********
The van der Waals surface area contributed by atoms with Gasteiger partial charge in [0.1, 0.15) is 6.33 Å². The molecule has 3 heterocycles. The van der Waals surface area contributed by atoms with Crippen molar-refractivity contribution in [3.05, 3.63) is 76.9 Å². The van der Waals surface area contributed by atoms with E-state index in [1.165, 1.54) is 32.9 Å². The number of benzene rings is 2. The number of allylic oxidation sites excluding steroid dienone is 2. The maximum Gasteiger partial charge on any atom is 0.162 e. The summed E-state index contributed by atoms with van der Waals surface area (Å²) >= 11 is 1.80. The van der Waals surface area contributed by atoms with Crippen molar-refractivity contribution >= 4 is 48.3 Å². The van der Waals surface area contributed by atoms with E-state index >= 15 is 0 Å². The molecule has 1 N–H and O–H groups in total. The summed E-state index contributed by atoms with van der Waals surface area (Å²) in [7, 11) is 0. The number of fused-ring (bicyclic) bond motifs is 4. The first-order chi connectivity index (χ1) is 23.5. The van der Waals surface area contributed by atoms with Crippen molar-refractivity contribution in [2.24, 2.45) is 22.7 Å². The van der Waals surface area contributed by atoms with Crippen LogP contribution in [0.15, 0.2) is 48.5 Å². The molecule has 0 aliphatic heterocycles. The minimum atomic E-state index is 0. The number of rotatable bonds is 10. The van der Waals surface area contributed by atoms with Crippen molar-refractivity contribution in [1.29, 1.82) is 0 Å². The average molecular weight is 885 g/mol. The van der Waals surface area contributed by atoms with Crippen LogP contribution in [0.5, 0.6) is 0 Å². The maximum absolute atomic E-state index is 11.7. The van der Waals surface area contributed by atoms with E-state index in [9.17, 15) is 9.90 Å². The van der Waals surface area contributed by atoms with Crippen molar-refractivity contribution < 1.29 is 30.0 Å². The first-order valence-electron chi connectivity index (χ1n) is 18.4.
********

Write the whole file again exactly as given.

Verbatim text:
The van der Waals surface area contributed by atoms with Gasteiger partial charge in [0.1, 0.15) is 6.33 Å². The molecule has 3 heterocycles. The van der Waals surface area contributed by atoms with Crippen molar-refractivity contribution in [3.05, 3.63) is 76.9 Å². The van der Waals surface area contributed by atoms with E-state index in [1.165, 1.54) is 32.9 Å². The number of benzene rings is 2. The number of allylic oxidation sites excluding steroid dienone is 2. The maximum Gasteiger partial charge on any atom is 0.162 e. The summed E-state index contributed by atoms with van der Waals surface area (Å²) >= 11 is 1.80. The van der Waals surface area contributed by atoms with Crippen molar-refractivity contribution >= 4 is 48.3 Å². The van der Waals surface area contributed by atoms with E-state index >= 15 is 0 Å². The molecule has 1 N–H and O–H groups in total. The summed E-state index contributed by atoms with van der Waals surface area (Å²) in [7, 11) is 0. The number of fused-ring (bicyclic) bond motifs is 4. The first-order chi connectivity index (χ1) is 23.5. The van der Waals surface area contributed by atoms with Crippen molar-refractivity contribution in [2.24, 2.45) is 22.7 Å². The van der Waals surface area contributed by atoms with Crippen LogP contribution in [0.15, 0.2) is 48.5 Å². The molecule has 0 aliphatic heterocycles. The minimum atomic E-state index is 0. The number of rotatable bonds is 10. The van der Waals surface area contributed by atoms with Crippen molar-refractivity contribution in [1.29, 1.82) is 0 Å². The average molecular weight is 885 g/mol. The van der Waals surface area contributed by atoms with Crippen LogP contribution in [0.5, 0.6) is 0 Å². The maximum absolute atomic E-state index is 11.7. The van der Waals surface area contributed by atoms with E-state index in [9.17, 15) is 9.90 Å². The van der Waals surface area contributed by atoms with Crippen molar-refractivity contribution < 1.29 is 30.0 Å². The first-order valence-electron chi connectivity index (χ1n) is 18.4.